Elissa Washuta is a member of the Cowlitz Indian Tribe and a writer of personal essays and memoir. She is the author of two books, Starvation Mode and My Body Is a Book of Rules, named a finalist for the Washington State Book Award. With Theresa Warburton, she is co-editor of the anthology Exquisite Vessel: Shapes of Native Nonfiction, forthcoming from University of Washington Press. She has received fellowships and awards from the National Endowment for the Arts, Artist Trust, 4Culture, Potlatch Fund, and Hugo House. Elissa is an assistant professor of English at the Ohio State University. (photo by Andrew Swanson)
“Bodies are us. And not. How do we figure out which is which? Elissa Washuta takes you on a fearless ride of sex, drugs, mood disorders, self-improvement, dieting, internet dating, ethnic identity, and why she isn’t Catholic anymore. My Body Is a Book of Rules is a funny, scary, unpredictable book; it reads like the inside of your own head.” —Sallie Tisdale
Elissa reading at Institute of American Indian Arts, January 2017
“Native Voices Won’t Be Silenced: Talking with Elissa Washuta about trauma, authenticity & Native American Heritage Month” by Nichole L. Reber in Electric Literature
Moderator, Merritt Tierce
Merritt Tierce was born and raised in Texas, graduated from college at nineteen, and waited tables for ten years before attending the Iowa Writers’ Workshop. She received a Rona Jaffe Foundation Writers’ Award in 2011 and was a 2013 National Book Foundation “5 Under 35” Author.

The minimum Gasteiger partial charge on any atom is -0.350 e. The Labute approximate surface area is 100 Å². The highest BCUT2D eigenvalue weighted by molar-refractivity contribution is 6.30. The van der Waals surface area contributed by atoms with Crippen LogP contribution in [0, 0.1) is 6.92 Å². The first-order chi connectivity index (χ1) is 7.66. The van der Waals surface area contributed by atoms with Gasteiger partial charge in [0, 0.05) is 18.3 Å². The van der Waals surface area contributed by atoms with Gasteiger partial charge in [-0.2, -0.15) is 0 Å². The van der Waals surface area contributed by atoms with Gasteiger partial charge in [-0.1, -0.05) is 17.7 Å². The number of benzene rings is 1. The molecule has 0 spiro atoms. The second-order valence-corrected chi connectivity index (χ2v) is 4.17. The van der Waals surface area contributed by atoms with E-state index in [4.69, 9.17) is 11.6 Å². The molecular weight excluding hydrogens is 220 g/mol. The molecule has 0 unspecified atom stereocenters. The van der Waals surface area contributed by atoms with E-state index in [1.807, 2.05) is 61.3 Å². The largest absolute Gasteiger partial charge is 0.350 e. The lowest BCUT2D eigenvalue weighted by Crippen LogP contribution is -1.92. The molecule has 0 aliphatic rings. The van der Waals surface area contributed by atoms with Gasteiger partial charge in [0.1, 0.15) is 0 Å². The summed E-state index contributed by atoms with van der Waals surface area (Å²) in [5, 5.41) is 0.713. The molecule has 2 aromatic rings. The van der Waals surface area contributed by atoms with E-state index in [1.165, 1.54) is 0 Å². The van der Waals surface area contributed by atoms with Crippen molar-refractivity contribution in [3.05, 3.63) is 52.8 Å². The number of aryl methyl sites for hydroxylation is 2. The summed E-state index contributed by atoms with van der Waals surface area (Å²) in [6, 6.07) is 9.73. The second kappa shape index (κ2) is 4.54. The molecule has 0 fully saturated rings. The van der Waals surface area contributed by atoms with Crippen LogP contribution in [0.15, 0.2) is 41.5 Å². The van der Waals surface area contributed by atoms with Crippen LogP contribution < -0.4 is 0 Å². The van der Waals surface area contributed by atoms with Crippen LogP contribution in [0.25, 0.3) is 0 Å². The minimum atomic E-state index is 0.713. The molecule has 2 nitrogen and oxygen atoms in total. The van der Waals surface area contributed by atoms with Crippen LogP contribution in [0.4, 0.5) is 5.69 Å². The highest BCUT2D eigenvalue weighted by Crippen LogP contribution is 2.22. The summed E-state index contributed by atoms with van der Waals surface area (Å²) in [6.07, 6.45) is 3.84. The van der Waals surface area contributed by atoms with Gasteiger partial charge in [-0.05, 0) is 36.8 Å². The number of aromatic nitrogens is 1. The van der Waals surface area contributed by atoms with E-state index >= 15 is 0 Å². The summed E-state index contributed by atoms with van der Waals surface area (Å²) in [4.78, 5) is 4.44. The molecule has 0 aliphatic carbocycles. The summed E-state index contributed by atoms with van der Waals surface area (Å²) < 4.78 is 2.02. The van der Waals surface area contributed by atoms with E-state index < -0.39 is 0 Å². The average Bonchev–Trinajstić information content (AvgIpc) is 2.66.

Her first book, the novel Love Me Back, was shortlisted for the PEN/Robert W. Bingham prize for debut fiction and won the 2014 Texas Institute of Letters’ Steven Turner Award for Best Work of First Fiction. Love Me Back was named a best book of 2014 by The Chicago Tribune and Electric Literature and was also published in the UK, Italy, and Spain.
Tierce’s writing has appeared in The New York Times, Oxford American, New Stories from the South: The Year’s Best, Southwest Review, and online at The Paris Review, Electric Literature, Marie-Claire, and Cosmopolitan, among other magazines and publications.
She has been a fellow at the Yaddo, MacDowell, Willapa Bay, and Can Cab artists’ colonies, and at Writers Omi at Ledig House. She slaughtered the field at Literary Death Match.
Merritt served as the Executive Director of the Texas Equal Access Fund, a nonprofit abortion fund based in Dallas, from 2011 to 2014.
She volunteered and worked for the TEA Fund from its founding in 2004, and co-wrote the abortion play One in 3 with screenwriter and activist Gretchen Dyer and Pulitzer Prize-winning journalist Victoria Loe Hicks. One in 3 played to sold out houses for most of its three-week run, and stimulated a local conversation about the reality of abortion in women’s lives.
Merritt is currently a staff writer on the Netflix show Orange is the New Black. She lives in Los Angeles.
8/31/2018 Vroman’s Bookstore @ 7:00 PM:
Are You Your Mind? A Conversation in the Otherwise Reading Series